Netflix Facebook App Would Be Legal In US

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Netflix General Counsel David Hyman testifies to a US Senate committee

Click on photo to watch Netflix General Counsel David Hyman testify

Click on photo to watch Netflix General Counsel David Hyman testify

Netflix’s top lawyer tries to convince a US Senate committee that laws need to be changed so it can offer a video sharing app on Facebook. Netflix General Counsel David Hyman told the Senate judiciary subcommittee on privacy that the 1988 Video Privacy Protection Act (VPPA) had “ambiguities” preventing it from offering a Facebook video sharing act.

“We have been offering our members outside the United States the opportunity to share and discover movies with their friends on the Facebook platform.” Hyman says there are more than a half-million Netflix subscribers outside of the United States that use their Facebook app.

Committee chair Senator Al Franken (DFL- Minnesota) asked University of Minnesota Law Professor William McGeveran if current US law prevents Netflix from having a Facebook app in the U.S. McGeveran said no.

“The statute requires (consumer) consent every time….that can be done simply by saying here’s a button to press when you play the movie, because presumably you have to press a button to play the movie, and right next to it here’s a button to both play and share. You can post, you just have to be asked every time you see a movie. Online that seems relatively easy to effectuate.”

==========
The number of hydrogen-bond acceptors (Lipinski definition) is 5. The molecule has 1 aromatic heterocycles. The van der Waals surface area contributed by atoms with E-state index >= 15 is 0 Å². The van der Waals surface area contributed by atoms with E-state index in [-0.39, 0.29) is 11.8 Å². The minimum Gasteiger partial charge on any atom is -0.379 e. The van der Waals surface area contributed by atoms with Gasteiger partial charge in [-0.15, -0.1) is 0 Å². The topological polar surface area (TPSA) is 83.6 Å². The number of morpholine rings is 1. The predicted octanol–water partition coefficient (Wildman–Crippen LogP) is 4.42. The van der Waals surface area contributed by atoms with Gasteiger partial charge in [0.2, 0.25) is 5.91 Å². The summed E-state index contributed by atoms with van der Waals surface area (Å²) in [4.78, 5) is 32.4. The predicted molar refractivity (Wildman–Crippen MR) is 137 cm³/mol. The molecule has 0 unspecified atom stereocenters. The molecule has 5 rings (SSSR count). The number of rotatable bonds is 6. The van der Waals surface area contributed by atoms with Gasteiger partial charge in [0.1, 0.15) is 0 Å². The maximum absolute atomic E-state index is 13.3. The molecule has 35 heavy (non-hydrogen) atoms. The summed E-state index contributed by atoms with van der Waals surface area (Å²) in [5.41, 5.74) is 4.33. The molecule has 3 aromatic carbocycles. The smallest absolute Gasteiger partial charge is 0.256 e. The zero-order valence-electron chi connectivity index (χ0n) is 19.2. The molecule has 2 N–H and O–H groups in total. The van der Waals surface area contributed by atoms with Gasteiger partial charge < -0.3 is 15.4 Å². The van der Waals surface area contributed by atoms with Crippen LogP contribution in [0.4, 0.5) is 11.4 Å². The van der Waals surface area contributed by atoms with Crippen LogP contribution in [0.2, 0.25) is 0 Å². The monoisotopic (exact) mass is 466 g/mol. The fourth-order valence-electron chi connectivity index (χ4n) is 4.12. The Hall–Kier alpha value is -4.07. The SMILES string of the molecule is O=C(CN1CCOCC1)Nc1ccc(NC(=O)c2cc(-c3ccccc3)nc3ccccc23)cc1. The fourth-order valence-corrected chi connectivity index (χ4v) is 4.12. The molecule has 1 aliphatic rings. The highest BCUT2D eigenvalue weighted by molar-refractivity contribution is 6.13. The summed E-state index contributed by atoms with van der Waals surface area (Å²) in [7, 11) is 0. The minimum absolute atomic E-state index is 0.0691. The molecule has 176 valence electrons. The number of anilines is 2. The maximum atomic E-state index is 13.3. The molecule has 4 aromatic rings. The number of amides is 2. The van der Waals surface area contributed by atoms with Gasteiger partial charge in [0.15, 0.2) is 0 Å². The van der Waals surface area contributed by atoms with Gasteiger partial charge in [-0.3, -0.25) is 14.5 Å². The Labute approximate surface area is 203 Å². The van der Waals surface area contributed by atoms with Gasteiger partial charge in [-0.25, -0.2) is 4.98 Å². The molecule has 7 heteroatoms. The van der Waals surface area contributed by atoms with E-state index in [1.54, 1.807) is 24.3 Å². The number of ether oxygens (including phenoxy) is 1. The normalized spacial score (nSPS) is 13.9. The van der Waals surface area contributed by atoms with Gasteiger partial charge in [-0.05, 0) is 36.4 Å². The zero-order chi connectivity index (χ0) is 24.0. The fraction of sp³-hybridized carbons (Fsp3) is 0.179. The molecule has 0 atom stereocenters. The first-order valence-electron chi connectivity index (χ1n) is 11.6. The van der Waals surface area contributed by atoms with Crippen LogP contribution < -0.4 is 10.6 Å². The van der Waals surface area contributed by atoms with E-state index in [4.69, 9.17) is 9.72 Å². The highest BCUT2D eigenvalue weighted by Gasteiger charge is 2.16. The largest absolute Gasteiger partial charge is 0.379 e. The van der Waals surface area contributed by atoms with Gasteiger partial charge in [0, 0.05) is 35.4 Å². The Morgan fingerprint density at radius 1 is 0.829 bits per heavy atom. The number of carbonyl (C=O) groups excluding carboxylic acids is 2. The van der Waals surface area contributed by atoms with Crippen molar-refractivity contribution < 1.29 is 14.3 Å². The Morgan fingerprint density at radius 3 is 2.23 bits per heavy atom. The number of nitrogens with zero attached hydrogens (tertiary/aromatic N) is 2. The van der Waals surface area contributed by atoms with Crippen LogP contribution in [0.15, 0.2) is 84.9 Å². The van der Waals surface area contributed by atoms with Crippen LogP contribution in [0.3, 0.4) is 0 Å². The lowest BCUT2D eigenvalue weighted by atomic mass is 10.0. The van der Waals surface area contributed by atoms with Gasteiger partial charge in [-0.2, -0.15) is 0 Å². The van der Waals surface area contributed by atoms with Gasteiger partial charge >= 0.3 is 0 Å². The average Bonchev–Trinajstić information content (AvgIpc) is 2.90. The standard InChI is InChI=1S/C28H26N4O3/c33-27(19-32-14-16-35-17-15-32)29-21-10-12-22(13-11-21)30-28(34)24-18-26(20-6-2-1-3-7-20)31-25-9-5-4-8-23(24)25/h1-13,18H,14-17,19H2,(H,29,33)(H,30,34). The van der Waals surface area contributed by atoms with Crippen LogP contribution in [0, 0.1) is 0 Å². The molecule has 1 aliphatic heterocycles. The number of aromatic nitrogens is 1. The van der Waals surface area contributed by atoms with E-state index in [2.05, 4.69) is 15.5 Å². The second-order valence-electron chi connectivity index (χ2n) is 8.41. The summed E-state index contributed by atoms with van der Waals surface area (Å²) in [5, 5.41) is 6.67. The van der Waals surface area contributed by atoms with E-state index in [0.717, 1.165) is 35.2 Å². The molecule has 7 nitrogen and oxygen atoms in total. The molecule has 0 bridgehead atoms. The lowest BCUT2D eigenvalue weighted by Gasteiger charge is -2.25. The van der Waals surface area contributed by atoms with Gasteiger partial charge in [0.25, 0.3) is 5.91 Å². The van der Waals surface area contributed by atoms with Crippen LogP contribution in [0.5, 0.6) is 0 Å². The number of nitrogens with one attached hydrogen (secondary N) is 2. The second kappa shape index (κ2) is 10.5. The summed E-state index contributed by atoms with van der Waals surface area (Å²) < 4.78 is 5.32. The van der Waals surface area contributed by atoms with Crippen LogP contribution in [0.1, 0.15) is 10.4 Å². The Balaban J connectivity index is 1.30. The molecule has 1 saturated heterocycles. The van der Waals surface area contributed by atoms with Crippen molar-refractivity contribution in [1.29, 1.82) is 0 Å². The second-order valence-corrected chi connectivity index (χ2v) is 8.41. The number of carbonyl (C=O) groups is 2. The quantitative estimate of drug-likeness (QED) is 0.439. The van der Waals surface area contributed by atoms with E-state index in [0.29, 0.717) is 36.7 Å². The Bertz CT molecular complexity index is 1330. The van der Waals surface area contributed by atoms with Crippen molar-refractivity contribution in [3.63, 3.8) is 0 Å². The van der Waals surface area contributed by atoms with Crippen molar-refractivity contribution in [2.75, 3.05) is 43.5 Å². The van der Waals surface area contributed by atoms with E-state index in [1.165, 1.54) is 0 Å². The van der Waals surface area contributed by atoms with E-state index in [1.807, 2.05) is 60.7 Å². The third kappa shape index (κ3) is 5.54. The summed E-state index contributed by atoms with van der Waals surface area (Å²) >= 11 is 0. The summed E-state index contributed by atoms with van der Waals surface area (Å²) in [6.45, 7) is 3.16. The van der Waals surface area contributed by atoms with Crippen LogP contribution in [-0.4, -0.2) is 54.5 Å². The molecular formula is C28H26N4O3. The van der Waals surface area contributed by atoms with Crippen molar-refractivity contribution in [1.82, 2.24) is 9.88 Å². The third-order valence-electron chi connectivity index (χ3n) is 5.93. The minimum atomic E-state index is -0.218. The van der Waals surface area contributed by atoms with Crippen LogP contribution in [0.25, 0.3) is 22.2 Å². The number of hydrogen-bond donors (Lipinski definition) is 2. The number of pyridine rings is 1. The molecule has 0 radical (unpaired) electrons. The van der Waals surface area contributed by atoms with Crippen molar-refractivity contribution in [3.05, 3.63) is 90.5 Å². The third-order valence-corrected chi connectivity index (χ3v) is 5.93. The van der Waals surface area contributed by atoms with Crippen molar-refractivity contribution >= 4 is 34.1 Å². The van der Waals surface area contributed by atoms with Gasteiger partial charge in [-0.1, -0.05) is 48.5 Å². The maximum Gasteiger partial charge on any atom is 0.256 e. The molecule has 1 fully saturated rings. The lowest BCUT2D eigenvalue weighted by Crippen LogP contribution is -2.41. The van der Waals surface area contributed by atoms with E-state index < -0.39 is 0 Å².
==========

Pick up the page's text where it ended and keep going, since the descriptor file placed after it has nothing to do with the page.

Simpler for corporations not better for consumers says Senator Leahy

The US House recently passed a bill that would simplify the Video Privacy Act and make it more to Netflix, Facebook, Google and other online corporations liking. However, Senator Patrick Leahy (D- Vermont) told the hearing:

“Recently some companies that dominate various aspects of cyberspace have announced that they want to simplify matters, so they can more easily track American’s activities across the board. Obviously to their own financial benefit.

“I worry that sometimes what is simpler for corporate purposes is not better for consumers. It might be simpler for some if we had no privacy protections, we had no anti-trust protections, we had no consumer protections. It’d be simpler for some but it certainly wouldn’t be better for Americans.”

“A one-time check off has the effect of an all-time surrender of privacy. Doesn’t seem like the best course for consumers. I worry that the availability of vast stores of information via corporate databanks also makes this readily available to the government, which has almost unfettered power to obtain information with administrative subpoena and so-called National Security Letters. So I think we need that comprehensive reform.”

Full video of the Senate judiciary subcommittee on privacy hearing on video privacy

Michael McIntee

Michael McIntee is a former network TV news executive with more than 30 years of broadcasting experience. He began his broadcasting career at the University of Minnesota's student radio station. He is an expert producer, writer, video editor who has a fondness for new technology but denies that he is a geek. More about Michael McIntee »

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